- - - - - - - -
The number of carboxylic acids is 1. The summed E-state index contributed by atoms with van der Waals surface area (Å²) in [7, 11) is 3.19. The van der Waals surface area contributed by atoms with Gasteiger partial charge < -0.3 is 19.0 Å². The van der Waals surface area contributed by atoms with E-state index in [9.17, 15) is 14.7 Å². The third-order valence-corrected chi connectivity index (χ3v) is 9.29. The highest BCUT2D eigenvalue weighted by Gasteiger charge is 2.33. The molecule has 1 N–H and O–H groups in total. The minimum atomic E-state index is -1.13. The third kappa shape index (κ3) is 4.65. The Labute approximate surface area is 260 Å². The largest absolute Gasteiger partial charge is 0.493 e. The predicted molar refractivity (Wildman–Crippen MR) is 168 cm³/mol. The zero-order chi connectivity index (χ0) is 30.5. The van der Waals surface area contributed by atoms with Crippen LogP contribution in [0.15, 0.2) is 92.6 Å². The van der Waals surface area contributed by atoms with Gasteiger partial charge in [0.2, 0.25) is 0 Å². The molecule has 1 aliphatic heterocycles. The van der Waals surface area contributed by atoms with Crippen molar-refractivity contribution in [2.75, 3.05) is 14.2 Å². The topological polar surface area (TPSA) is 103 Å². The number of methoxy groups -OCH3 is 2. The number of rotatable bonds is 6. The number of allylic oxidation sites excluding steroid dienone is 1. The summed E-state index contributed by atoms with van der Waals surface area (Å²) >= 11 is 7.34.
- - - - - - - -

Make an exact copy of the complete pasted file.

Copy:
The number of carboxylic acids is 1. The summed E-state index contributed by atoms with van der Waals surface area (Å²) in [7, 11) is 3.19. The van der Waals surface area contributed by atoms with Gasteiger partial charge < -0.3 is 19.0 Å². The van der Waals surface area contributed by atoms with E-state index in [9.17, 15) is 14.7 Å². The third-order valence-corrected chi connectivity index (χ3v) is 9.29. The highest BCUT2D eigenvalue weighted by Gasteiger charge is 2.33. The molecule has 1 N–H and O–H groups in total. The minimum atomic E-state index is -1.13. The third kappa shape index (κ3) is 4.65. The Labute approximate surface area is 260 Å². The largest absolute Gasteiger partial charge is 0.493 e. The predicted molar refractivity (Wildman–Crippen MR) is 168 cm³/mol. The zero-order chi connectivity index (χ0) is 30.5. The van der Waals surface area contributed by atoms with Crippen LogP contribution in [0.15, 0.2) is 92.6 Å². The van der Waals surface area contributed by atoms with Gasteiger partial charge in [0.2, 0.25) is 0 Å². The molecule has 1 aliphatic heterocycles. The van der Waals surface area contributed by atoms with Crippen molar-refractivity contribution in [2.75, 3.05) is 14.2 Å². The topological polar surface area (TPSA) is 103 Å². The number of methoxy groups -OCH3 is 2. The number of rotatable bonds is 6. The number of allylic oxidation sites excluding steroid dienone is 1. The summed E-state index contributed by atoms with van der Waals surface area (Å²) >= 11 is 7.34.